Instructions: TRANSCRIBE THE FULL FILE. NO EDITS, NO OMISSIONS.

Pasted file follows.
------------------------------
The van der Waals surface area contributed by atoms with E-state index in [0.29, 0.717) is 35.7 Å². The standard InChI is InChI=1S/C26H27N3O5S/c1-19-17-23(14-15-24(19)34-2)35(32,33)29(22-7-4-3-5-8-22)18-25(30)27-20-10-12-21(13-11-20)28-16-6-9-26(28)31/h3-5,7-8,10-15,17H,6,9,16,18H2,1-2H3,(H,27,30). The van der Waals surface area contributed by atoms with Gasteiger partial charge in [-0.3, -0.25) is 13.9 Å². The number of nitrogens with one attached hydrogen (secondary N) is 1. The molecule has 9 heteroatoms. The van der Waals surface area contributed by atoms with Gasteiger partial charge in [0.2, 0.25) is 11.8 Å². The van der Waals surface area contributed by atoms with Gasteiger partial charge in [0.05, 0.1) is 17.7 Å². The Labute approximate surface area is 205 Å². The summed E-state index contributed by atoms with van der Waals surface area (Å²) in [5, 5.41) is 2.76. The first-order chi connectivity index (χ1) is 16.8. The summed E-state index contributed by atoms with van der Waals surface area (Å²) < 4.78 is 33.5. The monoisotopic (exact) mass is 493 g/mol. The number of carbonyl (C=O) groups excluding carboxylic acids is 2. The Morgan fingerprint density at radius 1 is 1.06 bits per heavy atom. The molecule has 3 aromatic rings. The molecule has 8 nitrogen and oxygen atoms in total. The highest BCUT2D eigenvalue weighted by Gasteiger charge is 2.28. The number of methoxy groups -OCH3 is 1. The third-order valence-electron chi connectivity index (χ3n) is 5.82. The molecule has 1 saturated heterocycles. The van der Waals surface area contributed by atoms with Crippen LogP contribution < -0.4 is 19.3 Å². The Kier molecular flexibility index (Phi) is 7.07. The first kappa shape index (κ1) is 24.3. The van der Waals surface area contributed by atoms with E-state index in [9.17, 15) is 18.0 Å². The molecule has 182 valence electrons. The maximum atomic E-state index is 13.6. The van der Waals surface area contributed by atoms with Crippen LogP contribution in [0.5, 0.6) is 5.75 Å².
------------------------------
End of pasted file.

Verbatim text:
The van der Waals surface area contributed by atoms with E-state index in [0.29, 0.717) is 35.7 Å². The standard InChI is InChI=1S/C26H27N3O5S/c1-19-17-23(14-15-24(19)34-2)35(32,33)29(22-7-4-3-5-8-22)18-25(30)27-20-10-12-21(13-11-20)28-16-6-9-26(28)31/h3-5,7-8,10-15,17H,6,9,16,18H2,1-2H3,(H,27,30). The van der Waals surface area contributed by atoms with Gasteiger partial charge in [-0.3, -0.25) is 13.9 Å². The number of nitrogens with one attached hydrogen (secondary N) is 1. The molecule has 9 heteroatoms. The van der Waals surface area contributed by atoms with Gasteiger partial charge in [0.2, 0.25) is 11.8 Å². The van der Waals surface area contributed by atoms with Gasteiger partial charge in [0.05, 0.1) is 17.7 Å². The Labute approximate surface area is 205 Å². The summed E-state index contributed by atoms with van der Waals surface area (Å²) in [5, 5.41) is 2.76. The first-order chi connectivity index (χ1) is 16.8. The summed E-state index contributed by atoms with van der Waals surface area (Å²) < 4.78 is 33.5. The monoisotopic (exact) mass is 493 g/mol. The number of carbonyl (C=O) groups excluding carboxylic acids is 2. The Morgan fingerprint density at radius 1 is 1.06 bits per heavy atom. The molecule has 3 aromatic rings. The molecule has 8 nitrogen and oxygen atoms in total. The highest BCUT2D eigenvalue weighted by Gasteiger charge is 2.28. The number of methoxy groups -OCH3 is 1. The third-order valence-electron chi connectivity index (χ3n) is 5.82. The molecule has 1 saturated heterocycles. The van der Waals surface area contributed by atoms with Crippen LogP contribution < -0.4 is 19.3 Å². The Kier molecular flexibility index (Phi) is 7.07. The first kappa shape index (κ1) is 24.3. The van der Waals surface area contributed by atoms with E-state index in [9.17, 15) is 18.0 Å². The molecule has 182 valence electrons. The maximum atomic E-state index is 13.6. The van der Waals surface area contributed by atoms with Crippen LogP contribution in [0.5, 0.6) is 5.75 Å².